OFF THE RECORD: Grasping Trudeau’s promises

Harper made himself a difficult figure for younger people to commend.

With promises of legal pot, the withdrawal of our military and massive deficits for infrastructure, it will be interesting to see if we notice a difference in our day-to-day lives once Justin Trudeau takes the helm as Prime Minister.

On the home front, Trudeau will be revamping Canada’s infrastructure by borrowing $30 billion over the next three years. There’s no telling whether or not he chose the ideal amount of money to borrow, but his timeline is well-suited for Canada’s four-year election cycle – it’s probably no coincidence that his first balanced budget is planned for the next election year.

Despite the debt associated, it’s easy to feel confident about spending money on infrastructure. When corporate investors decide where to grow their money, they take into account how efficiently each economy runs. Hindrances like poor roads, unreliable energy and slow internet will dissuade businesses from investing, while slowing growth and increasing challenges for existing entrepreneurs. Since lending rates are at a historical low, maybe instead of saving our pennies until we can afford crucial hardware, it could be more beneficial to finance a renovation, entice a greater GDP and pay the accrued debt with a fraction of the increased tax revenue.

But as Harper said during his visit to Penticton, “our economy is not some theory in a classroom.” Most people don’t want to take major spending risks on untested ideas. Other than a Canada Savings Bond though, it’s almost impossible to predict how much an investment will yield exactly. The bail out of General Motors and Chrysler, then unprecedented, had to begin theoretically, and it seems to have been a successful tonic. But since history is bound to just one track, we can never truly know if saving the auto industry was the most prosperous path forward.

Advocates for legal marijuana have a long list of arguments for their cause, but aside from the benefits of tax revenue and safe regulation, there shouldn’t be laws in place that are so far offside from reality. The legal status of pot does an extremely poor job of deterring anybody from using it. The Penticton RCMP, who laid zero charges against the producing or distributing the drug in 2014, seem to be applying their resources where it matters. But even though local police seem quite sensible on the issue, it undermines the entire legal system to have de facto freedoms.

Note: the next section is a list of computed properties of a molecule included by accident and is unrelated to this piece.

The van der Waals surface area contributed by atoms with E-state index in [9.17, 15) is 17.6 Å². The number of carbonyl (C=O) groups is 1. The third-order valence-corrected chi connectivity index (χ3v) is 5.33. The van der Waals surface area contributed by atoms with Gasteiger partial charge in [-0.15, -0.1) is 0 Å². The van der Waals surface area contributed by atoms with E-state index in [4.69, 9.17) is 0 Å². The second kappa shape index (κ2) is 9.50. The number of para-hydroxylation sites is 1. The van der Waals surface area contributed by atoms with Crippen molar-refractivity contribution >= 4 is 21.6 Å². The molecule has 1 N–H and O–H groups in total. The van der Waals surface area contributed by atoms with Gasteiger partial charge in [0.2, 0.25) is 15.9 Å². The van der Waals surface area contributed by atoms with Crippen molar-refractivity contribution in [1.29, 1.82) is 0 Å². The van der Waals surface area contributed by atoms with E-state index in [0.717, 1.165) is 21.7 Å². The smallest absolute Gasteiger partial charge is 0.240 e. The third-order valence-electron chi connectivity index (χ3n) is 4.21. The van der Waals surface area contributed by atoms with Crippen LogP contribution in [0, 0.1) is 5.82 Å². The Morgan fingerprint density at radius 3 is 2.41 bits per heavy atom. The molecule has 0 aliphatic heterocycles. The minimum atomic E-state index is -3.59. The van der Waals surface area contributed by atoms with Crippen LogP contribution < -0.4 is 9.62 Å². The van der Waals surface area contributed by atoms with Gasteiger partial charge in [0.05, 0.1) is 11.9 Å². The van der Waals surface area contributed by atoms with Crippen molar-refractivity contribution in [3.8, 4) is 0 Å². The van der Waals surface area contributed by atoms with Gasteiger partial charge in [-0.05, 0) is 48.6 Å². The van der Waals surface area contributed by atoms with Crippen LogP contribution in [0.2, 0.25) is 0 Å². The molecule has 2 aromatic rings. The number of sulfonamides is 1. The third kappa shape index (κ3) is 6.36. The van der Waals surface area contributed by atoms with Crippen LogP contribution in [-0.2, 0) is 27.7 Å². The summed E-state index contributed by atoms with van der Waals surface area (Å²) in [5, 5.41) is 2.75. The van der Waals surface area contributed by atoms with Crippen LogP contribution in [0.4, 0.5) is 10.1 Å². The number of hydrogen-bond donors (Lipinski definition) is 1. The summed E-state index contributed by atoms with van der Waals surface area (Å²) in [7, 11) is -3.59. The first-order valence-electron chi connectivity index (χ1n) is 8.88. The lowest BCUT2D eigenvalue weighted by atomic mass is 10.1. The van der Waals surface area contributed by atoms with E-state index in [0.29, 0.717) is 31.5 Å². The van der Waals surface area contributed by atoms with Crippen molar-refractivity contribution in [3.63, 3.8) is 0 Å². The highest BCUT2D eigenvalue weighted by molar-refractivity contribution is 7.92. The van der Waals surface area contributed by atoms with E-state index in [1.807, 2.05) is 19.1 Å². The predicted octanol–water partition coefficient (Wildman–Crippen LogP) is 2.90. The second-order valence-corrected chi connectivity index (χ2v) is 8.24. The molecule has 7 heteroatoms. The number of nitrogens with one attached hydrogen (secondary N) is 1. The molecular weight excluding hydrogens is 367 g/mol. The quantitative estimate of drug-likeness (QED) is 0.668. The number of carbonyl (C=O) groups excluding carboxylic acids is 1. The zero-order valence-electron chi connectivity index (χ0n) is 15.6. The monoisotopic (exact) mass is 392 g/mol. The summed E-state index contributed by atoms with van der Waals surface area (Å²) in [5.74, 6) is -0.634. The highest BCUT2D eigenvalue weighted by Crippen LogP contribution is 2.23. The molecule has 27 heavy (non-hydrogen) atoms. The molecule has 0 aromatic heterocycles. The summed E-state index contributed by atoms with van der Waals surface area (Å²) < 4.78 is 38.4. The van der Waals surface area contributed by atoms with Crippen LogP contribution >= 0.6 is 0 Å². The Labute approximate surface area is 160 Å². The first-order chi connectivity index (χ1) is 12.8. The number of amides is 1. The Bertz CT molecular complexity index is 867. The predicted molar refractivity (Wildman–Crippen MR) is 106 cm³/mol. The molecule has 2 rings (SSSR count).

It will be interesting to find out how marijuana makes its way into the market. The Liberals hope to make it tougher for children to get their hands on it while taking the money out of the hands of drug dealers. But if the prices and quality aren’t competitive and it’s a hassle to buy, the government will have trouble shutting down the underground market.

Outside of our borders, Trudeau is shifting Canada’s role in the Middle East. His decision to pull a handful of CF-18 Hornets (circa 1983) out of Iraq probably won’t be seen as the watershed moment where ISIS started winning. The symbolism and moral support is of course important to many people who witnessed their barbaric acts online, even just hearing of them can ignite vengeful feelings of retaliation. But the provocative nature of their social media campaign makes it hard to wonder what ISIS is trying to accomplish beyond luring Western countries into another quagmire in the Middle East.

Through humanitarian aid, which includes Trudeau’s pledge to resettle 25,000 refugees, Canada has a lot of value to offer people who need help in Iraq and Syria. Militarily however, Canada’s contribution is a drop in the ocean compared to the U.S. By outspending the closest 10 countries combined, America doesn’t leave much opportunity for its allies to offer impactful support.

It’s refreshing the Conservatives didn’t succeed on one of the major campaign issues they jumped on — the niqab. Not everybody in Canada sympathizes with the freedoms being sought by those who wear them, which made Harper seem slimy for the amount of attention he drew towards his hard stance against it. Considering how you can count on one hand the number of people affected by the Conservative’s attempt to suppress them, the matter garnered an unreasonable amount of attention.

As a political case study for future generations, it’s going to be entertaining when students read about the Conservative Party’s attack against Trudeau’s hair. It must be upsetting for the party donors whose money was wasted on commercials facetiously complimenting their opponent’s hairdo. Yet Trudeau somehow managed to win the election without drawing attention to Harper’s grey mushroom cut. We can’t know how hard Prime Minister Stephen Harper had to work behind the scenes to keep Canada safe and economically sound, but as a peasant, the most potent observations I made under his leadership had to do with our currency: the discontinuation of the penny, new editions of print money, and lowering of GST twice.

Harper made himself a difficult figure for younger people to commend. He comes across as an out-of-touch populist who’s not very charismatic or persuasive. Nonetheless, I don’t doubt his commitment to the economy. After enough time passes, we may find ourselves admiring his tenure more than we could expect. Perhaps the Harper era will be even remembered as the good ol’ days.

Dan Walton is a reporter for the Penticton Western News.



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